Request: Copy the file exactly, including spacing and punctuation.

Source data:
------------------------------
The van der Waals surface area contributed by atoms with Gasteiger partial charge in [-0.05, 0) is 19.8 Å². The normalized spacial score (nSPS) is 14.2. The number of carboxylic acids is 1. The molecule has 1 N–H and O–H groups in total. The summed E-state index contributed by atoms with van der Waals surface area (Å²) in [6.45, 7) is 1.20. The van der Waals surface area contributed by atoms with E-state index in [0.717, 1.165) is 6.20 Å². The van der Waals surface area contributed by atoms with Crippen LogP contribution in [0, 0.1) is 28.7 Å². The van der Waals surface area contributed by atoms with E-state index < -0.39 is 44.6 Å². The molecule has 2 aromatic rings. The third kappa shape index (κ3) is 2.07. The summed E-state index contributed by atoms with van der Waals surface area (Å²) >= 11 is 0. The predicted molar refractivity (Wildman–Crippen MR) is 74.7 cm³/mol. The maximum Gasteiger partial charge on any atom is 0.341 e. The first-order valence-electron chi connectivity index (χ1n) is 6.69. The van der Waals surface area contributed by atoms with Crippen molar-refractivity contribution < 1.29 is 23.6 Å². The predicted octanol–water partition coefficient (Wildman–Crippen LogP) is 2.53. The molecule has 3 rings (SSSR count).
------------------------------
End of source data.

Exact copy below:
The van der Waals surface area contributed by atoms with Gasteiger partial charge in [-0.05, 0) is 19.8 Å². The normalized spacial score (nSPS) is 14.2. The number of carboxylic acids is 1. The molecule has 1 N–H and O–H groups in total. The summed E-state index contributed by atoms with van der Waals surface area (Å²) in [6.45, 7) is 1.20. The van der Waals surface area contributed by atoms with E-state index in [0.717, 1.165) is 6.20 Å². The van der Waals surface area contributed by atoms with Crippen LogP contribution in [0, 0.1) is 28.7 Å². The van der Waals surface area contributed by atoms with E-state index < -0.39 is 44.6 Å². The molecule has 2 aromatic rings. The third kappa shape index (κ3) is 2.07. The summed E-state index contributed by atoms with van der Waals surface area (Å²) >= 11 is 0. The predicted molar refractivity (Wildman–Crippen MR) is 74.7 cm³/mol. The maximum Gasteiger partial charge on any atom is 0.341 e. The first-order valence-electron chi connectivity index (χ1n) is 6.69. The van der Waals surface area contributed by atoms with Crippen molar-refractivity contribution < 1.29 is 23.6 Å². The predicted octanol–water partition coefficient (Wildman–Crippen LogP) is 2.53. The molecule has 3 rings (SSSR count).